E.T.A. financed its operations through the extortion of businesses throughout the Basque Country, known here as ¨the revolutionary tax.¨ First you’d receive a letter asking, usually nicely, for your voluntary participation, Izaskun Sáez de la Fuente, an E.T.A. researcher at Deusto University, explained to me by phone. If you didn’t pay, the letters would get progressively more threatening: sometimes they would be sent to friends or family members. Other times they would be sent to your children. Eventually, non-payment resulted in a kidnapping and, if ransom wasn’t paid, death—according to government statistics, over one third of the people E.T.A. killed were civilians.
¨[E.T.A.] wanted it to be known that they were extorting people,¨ said Sáez de la Fuente, ¨so everybody was aware that, at some point, it could be them.¨
E.T.A. lost significant public support in the ’80s, as the lingering effects of the dictatorship waned and the group’s attacks increasingly targeted civilians. In 1987, E.T.A. members set off a car bomb in the parking lot of a Barcelona supermarket, killing twenty-one people and severely injuring forty-five. The attack, referred to by the supermarket’s name—Hipercor—was the deadliest attack in E.T.A.’s history. It was also when some in the Basque separatist left started distancing themselves from the group.
Herri Batasuna, which is Basque for ¨Popular Unity,¨ was a political party in the Basque Country that was formed by some early E.T.A. members to represent the izquierda abertzale politically. In the ’80’s Herri Batasuna averaged 10–20 percent of the popular vote in Basque elections. From the party’s creation in ’78, Herri Batasuna and E.T.A. were ¨very united, despite some small internal differences,¨ said Iñaki Aldekoa, one of the party’s founders. Over the course of twenty years, Aldekoa added, as E.T.A.’s actions increasingly targeted civilians and the group lost strength and popular support, Herri Batasuna’s support grew.
Otegi came to lead the izquierda abertzale by accident. In 1997 Spanish police arrested the entire leadership of Herri Batasuna and charged the twenty-five people with having collaborated with E.T.A. The group was sentenced to seven years of prison, and Otegi, who had joined years earlier, became the party’s speaker. Since then, the political parties representing the izquierda abertzale have gone through different iterations, each one eventually made illegal by the Spanish government and then recreated under a new name. Otegi has been at the forefront of every one.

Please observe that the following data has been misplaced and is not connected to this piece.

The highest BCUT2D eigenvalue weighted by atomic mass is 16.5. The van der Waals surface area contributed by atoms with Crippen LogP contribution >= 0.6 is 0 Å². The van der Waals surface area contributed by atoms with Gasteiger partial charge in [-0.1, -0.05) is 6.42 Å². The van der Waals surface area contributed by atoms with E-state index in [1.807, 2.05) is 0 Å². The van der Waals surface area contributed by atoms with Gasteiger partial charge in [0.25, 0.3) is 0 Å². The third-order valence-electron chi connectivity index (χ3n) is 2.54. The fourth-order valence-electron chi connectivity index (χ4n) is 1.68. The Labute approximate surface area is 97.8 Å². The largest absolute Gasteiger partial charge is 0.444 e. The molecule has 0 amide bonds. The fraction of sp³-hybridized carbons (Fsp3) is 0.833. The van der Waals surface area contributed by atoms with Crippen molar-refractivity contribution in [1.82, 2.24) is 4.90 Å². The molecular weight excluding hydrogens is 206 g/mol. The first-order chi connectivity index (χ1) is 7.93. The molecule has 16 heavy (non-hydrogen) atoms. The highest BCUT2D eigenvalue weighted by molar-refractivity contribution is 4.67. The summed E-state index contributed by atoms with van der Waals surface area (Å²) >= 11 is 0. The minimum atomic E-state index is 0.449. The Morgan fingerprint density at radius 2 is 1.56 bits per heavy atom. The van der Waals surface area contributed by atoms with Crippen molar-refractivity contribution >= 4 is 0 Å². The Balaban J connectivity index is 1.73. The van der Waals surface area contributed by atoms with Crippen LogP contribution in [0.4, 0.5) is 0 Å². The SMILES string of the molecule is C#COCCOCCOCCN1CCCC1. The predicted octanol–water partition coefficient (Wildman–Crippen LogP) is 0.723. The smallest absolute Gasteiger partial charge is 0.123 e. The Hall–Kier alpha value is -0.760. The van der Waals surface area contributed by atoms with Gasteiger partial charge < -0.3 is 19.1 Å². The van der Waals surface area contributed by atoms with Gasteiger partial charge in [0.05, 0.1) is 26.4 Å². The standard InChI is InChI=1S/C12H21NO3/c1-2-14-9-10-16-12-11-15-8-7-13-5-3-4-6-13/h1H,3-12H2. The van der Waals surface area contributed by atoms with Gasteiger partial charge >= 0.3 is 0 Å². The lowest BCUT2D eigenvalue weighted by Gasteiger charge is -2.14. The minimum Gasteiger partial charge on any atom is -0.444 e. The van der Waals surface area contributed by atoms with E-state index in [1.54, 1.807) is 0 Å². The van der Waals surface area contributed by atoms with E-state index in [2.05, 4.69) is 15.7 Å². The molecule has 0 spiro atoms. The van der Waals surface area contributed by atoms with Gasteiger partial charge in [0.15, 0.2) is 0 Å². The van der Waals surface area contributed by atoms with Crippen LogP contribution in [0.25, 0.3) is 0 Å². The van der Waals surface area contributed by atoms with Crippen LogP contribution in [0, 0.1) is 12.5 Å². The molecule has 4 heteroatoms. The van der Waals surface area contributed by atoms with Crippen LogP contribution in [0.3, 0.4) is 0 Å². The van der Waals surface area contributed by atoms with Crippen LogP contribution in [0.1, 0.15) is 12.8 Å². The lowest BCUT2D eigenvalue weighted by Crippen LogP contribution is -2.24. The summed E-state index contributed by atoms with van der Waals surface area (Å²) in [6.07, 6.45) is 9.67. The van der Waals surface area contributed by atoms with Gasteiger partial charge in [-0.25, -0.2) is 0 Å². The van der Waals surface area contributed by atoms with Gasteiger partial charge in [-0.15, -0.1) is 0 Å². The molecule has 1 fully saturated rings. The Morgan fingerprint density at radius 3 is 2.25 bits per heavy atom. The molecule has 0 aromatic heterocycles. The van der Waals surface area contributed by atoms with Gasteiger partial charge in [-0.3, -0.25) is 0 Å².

E.T.A. has issued three major ceasefires in its history. The first, in 1998, came days after Basque nationalist political parties, labor unions, and social organizations signed a public statement—The Lizarra Pact—aimed at ending the Basque conflict through dialog and negotiation with E.T.A. The ceasefire was so significant that the government in Spain at the time sent a delegation to negotiate directly with the armed group. Aldekoa told me he remembers watching the announcement on T.V., when, the then hardline president of Spain, Jose María Aznar, went so far as to refer to E.T.A. as the ¨national Basque liberation movement,¨ the group’s own terminology..
Those negotiations fell apart and, a year later, E.T.A. broke the ceasefire with a car bomb in Madrid, killing one person. The same happened the second time around: in 2006, E.T.A. announced another ceasefire, calling this one ¨permanent.¨ The Spanish government again sent a group to negotiate with the armed group and again the ceasefire was broken within a year. On December 30, 2006, E.T.A. set off a car bomb in a parking lot at Madrid’s airport, killing two people and injuring forty-one others.
Between the two ceasefires, Otegi had begun negotiations with a politician from the other side: for five years he met secretly with Jesus Eguiguren, former head of Spain’s leftist party in the Basque Country. The idea was that Otegi had access to E.T.A. and Eguiguren had access to the Spanish establishment, and between the two of them, they could potentially work out a peace.
Otegi and Eguiguren met for years to negotiate in the house of a common friend, Pello Rubio, just outside Elgoibar. Like in England, rural Basque cottages sometimes have names—this one was called Txillarre. I met Otegi and Rubio at Txillarre the day after our initial meeting. Leaving town, the house was a few miles up a mountain road that wound through the green countryside, past a large factory that made industrial parts, and sandwiched between large parcels of sloped farmland. It was hard to find, even with directions.
Txillarre was a typical Basque cottage, made of white stucco and large wooden beams. Inside, the house smelled of smoke from a large wood stove. Otegi and I sat at the same long wooden table that hosted secret meetings with Eguiguren. Otegi showed me a visibly aged magazine; the article from when the two were finally caught by Spanish intelligence. Accompanying it was a two-page photo of the cottage and surrounding hillside, with headshots of Otegi and Eguiguren. A headline halfway through the article added that, according to unnamed sources, Spain’s intelligence services had photographed and bugged the meetings. ¨That’s from when they caught us and made the meetings public,¨ remembered Rubio. ¨They had no idea we had been meeting for four years.¨
Otegi looked exactly the same as he did in photos from the ’90s, just older. Prison—twelve years of his life—had clearly taken his toll on him, but Otegi still spoke with enthusiasm and conviction, in Spanish that is peppered with Basque words. It took a minute for me to remember that he was also someone who violently kidnapped at least one person.
Otegi said that his thinking about the use of violence has changed slowly over time: ¨Drop by drop,¨ he said. ¨like irrigation.¨ This thinking started as something very personal, he quickly added, as if struck by a sudden moment of clarity. It grew when he realized that others in the movement were coming to the same conclusions. Herri Batasuna tacitly supported E.T.A.’s actions, he said, but became increasingly clear to him that a peace deal could be struck. Otegi was involved in the Lizarra Pact and the negotiations that led to the first ceasefire in 1999. When E.T.A. broke that ceasefire was when he decided to work with Eguiguren directly.